It’s estimated that only about 10 percent of K-12 schools teach computer science. Some companies are trying to fill a void in American public education by teaching kids computer programming basics. The push comes amid projections that there will be far more tech sector jobs than computer science graduates to fill them.
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Teachers all over America are faced with this challenge of keeping students engaged in the classroom when their world outside of school is one of constant engagement and stimulation. Knowing the world outside of our institutional walls is only one step in addressing modern learning styles. How to act and adjust schools today is the next step in making the classroom of today ready for tomorrow.
For schools looking to spend limited dollars allocated for technology in smart and efficient ways, lessons learned over years of making tough decisions can be helpful.
The challenges of rural schools are many of the same (though not all) that low-income public schools face across the country: inadequate access to technology and broadband, tight budgets, and educators who have not been trained in using technology in meaningful ways. But these hurdles did not deter Daisy Dyer Duerr, Prek-12 Principal of St. Paul Public Schools in St. Paul, Arkansas.
The opportunity to extend access to technology in the classroom and at home is enticing, but school districts can get hung up on important details like providing a strong network, making sure each child has a device, and questions about around distraction. Of course, no one answer will work for all teachers or students, but one guiding principle that’s shown to work is for schools to focus on how mobile technology will help shift instruction to be more collaborative, learner-driven and inquiry-based.
Many MindShift readers were outraged that some students are missing out on valuable learning resources because of their families’ socio-economic status, while others worried that bringing mobile devices into the classroom – any classroom – invites chaos.
More than 1,400 educators responded to a survey about how their schools are progressing with integrating new technology. They addressed subjects like tech security, Bring Your Own Device policies, and using technology for instruction and assessment. Here’s what they found.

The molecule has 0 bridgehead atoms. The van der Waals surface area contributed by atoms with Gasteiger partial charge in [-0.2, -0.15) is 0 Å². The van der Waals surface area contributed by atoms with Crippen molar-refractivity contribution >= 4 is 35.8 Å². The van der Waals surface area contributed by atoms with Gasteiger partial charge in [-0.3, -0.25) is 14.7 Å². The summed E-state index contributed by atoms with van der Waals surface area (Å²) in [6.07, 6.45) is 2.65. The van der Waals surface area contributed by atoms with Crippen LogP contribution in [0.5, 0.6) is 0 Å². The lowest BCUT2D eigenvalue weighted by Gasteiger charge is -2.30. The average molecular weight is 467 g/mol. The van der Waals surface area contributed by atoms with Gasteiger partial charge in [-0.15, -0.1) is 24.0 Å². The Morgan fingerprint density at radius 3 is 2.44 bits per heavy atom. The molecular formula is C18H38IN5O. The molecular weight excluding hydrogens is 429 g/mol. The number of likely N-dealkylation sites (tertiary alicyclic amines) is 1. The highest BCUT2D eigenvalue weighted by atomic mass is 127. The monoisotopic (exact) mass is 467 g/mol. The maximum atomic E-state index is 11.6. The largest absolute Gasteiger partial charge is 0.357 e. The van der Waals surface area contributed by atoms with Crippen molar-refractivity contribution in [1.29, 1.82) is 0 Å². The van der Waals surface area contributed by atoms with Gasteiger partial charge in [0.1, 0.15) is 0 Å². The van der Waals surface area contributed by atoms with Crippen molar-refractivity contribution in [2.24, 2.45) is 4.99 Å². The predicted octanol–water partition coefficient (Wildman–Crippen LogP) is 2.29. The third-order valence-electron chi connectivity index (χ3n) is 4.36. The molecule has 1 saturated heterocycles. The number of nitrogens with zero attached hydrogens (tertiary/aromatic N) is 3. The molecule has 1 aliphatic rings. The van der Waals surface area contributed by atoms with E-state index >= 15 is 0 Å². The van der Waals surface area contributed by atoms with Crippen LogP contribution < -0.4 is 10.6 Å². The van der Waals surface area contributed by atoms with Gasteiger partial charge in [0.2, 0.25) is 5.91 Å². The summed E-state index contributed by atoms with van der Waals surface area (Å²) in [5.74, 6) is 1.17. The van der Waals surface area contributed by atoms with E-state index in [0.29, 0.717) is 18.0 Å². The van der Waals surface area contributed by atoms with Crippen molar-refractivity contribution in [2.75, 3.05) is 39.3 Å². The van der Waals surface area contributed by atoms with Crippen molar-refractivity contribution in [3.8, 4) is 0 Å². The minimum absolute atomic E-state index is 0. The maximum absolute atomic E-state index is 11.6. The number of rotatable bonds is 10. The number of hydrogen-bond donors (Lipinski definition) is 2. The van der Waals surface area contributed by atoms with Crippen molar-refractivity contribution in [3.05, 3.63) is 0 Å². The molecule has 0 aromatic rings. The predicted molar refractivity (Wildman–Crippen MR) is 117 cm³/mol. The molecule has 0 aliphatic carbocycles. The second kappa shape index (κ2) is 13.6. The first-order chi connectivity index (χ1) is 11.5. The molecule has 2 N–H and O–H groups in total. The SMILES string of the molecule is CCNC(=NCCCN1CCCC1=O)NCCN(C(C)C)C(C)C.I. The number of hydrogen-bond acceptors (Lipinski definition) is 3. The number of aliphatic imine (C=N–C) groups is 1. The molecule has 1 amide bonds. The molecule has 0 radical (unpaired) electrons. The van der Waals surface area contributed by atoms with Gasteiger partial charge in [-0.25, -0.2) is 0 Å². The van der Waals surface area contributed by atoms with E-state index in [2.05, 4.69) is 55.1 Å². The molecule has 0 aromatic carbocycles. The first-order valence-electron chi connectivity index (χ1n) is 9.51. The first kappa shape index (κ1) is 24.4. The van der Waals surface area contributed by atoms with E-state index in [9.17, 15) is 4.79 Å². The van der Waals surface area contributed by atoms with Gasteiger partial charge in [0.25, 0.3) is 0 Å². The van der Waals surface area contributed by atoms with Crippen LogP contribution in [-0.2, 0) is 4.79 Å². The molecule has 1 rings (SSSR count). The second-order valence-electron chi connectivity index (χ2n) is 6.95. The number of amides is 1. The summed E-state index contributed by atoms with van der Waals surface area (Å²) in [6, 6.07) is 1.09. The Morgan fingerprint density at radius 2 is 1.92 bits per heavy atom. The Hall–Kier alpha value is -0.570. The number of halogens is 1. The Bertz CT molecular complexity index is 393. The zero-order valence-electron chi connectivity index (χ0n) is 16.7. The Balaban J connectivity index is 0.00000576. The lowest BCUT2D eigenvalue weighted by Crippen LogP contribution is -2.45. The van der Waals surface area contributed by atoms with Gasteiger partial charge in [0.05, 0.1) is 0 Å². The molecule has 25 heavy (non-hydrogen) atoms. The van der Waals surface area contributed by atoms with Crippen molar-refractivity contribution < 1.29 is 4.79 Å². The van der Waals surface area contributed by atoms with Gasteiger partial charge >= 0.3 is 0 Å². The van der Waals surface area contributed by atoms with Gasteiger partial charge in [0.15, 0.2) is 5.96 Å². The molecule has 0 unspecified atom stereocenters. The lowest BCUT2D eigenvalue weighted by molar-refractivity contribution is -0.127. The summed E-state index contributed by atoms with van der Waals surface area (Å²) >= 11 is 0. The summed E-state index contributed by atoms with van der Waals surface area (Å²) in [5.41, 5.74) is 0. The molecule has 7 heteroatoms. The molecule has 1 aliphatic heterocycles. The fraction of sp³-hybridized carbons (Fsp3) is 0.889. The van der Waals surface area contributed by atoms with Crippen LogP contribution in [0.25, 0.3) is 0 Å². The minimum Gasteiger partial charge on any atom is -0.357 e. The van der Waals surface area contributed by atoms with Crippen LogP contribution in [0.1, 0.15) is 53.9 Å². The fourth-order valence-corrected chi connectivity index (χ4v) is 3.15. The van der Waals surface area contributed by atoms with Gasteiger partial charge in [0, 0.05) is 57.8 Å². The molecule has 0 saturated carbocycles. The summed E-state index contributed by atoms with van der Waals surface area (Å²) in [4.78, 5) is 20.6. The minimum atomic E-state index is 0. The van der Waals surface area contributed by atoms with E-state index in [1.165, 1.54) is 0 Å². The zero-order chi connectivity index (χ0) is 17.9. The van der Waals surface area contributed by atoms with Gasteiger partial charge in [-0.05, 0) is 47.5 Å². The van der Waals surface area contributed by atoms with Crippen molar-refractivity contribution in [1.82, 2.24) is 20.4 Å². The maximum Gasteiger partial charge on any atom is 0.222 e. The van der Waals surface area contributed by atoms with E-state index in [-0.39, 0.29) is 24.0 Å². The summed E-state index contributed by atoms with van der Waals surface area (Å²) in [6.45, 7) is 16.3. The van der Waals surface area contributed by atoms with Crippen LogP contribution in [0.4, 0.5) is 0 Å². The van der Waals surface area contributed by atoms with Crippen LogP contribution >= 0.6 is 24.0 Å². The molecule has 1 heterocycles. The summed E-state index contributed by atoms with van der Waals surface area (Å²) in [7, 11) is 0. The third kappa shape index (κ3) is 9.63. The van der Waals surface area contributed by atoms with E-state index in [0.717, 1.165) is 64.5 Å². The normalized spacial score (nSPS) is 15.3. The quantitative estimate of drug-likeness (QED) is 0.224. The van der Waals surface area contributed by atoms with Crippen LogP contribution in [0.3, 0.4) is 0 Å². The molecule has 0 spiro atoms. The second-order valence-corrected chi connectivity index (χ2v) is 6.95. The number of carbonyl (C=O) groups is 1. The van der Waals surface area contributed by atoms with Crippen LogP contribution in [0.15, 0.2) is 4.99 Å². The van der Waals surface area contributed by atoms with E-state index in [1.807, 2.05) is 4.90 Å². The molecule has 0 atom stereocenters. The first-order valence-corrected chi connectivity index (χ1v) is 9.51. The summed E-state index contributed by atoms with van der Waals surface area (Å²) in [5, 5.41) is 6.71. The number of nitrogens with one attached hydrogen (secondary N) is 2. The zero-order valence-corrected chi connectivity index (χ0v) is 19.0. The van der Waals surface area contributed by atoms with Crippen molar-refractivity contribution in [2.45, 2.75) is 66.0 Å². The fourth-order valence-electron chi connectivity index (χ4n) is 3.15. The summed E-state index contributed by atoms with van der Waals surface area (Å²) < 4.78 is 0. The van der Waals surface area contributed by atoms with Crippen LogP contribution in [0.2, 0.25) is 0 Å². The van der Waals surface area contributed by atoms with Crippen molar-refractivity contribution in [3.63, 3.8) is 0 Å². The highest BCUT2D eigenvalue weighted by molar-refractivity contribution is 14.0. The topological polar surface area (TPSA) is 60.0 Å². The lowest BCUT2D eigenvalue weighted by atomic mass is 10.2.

School and district leadership plays a big role in setting the culture and work environment for teachers. And when it comes to trying new things, the attitude of principals and superintendents can make or break a teacher’s willingness and ability to weave new ideas and methods into her teaching practice. In schools that are trying to integrate technology into the classroom, strong effective leaders can make all the difference.
Smartphones, tablets, and other mobile devices have gained popularity as educational tools in part because of the belief those devices could cut across the digital divide created by socioeconomic boundaries. Now a new study reinforces that perspective, finding that students’ access to mobile devices, in this country anyway, is more often a question of parents’ […]
With the onset of the Common Core State Standards, which teachers are expected to implement next year, and the growth of blended learning, the role of digital resources both for instruction and assessment has come under close scrutiny. The quickly shifting landscape is leaving many Internet Technology directors worrying that they won’t be able to […]